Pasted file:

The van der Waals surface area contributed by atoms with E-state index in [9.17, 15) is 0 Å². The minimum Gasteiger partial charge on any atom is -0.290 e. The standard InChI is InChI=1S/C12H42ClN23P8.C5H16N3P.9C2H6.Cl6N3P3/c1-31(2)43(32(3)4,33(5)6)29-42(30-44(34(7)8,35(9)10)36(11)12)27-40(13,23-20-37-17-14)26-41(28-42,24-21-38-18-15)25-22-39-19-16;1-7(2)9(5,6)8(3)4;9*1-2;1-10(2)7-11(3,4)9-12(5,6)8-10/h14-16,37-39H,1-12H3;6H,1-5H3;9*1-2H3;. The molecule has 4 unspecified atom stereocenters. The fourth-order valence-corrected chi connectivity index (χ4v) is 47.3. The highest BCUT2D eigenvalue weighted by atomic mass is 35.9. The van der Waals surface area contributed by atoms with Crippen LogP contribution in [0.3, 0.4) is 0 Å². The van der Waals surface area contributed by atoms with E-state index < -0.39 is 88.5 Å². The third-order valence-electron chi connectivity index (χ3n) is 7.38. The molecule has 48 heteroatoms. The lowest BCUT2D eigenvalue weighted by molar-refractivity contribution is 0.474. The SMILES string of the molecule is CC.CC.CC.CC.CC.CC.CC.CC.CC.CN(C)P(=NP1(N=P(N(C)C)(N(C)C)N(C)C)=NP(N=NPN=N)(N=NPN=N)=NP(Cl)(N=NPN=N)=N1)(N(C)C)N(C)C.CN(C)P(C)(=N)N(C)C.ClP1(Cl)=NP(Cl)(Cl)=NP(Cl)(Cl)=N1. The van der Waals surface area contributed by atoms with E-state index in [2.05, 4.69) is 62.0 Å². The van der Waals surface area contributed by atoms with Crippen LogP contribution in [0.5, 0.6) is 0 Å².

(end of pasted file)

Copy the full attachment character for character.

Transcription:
The van der Waals surface area contributed by atoms with E-state index in [9.17, 15) is 0 Å². The minimum Gasteiger partial charge on any atom is -0.290 e. The standard InChI is InChI=1S/C12H42ClN23P8.C5H16N3P.9C2H6.Cl6N3P3/c1-31(2)43(32(3)4,33(5)6)29-42(30-44(34(7)8,35(9)10)36(11)12)27-40(13,23-20-37-17-14)26-41(28-42,24-21-38-18-15)25-22-39-19-16;1-7(2)9(5,6)8(3)4;9*1-2;1-10(2)7-11(3,4)9-12(5,6)8-10/h14-16,37-39H,1-12H3;6H,1-5H3;9*1-2H3;. The molecule has 4 unspecified atom stereocenters. The fourth-order valence-corrected chi connectivity index (χ4v) is 47.3. The highest BCUT2D eigenvalue weighted by atomic mass is 35.9. The van der Waals surface area contributed by atoms with Crippen LogP contribution in [0.3, 0.4) is 0 Å². The van der Waals surface area contributed by atoms with E-state index < -0.39 is 88.5 Å². The third-order valence-electron chi connectivity index (χ3n) is 7.38. The molecule has 48 heteroatoms. The lowest BCUT2D eigenvalue weighted by molar-refractivity contribution is 0.474. The SMILES string of the molecule is CC.CC.CC.CC.CC.CC.CC.CC.CC.CN(C)P(=NP1(N=P(N(C)C)(N(C)C)N(C)C)=NP(N=NPN=N)(N=NPN=N)=NP(Cl)(N=NPN=N)=N1)(N(C)C)N(C)C.CN(C)P(C)(=N)N(C)C.ClP1(Cl)=NP(Cl)(Cl)=NP(Cl)(Cl)=N1. The van der Waals surface area contributed by atoms with E-state index in [2.05, 4.69) is 62.0 Å². The van der Waals surface area contributed by atoms with Crippen LogP contribution in [0.5, 0.6) is 0 Å².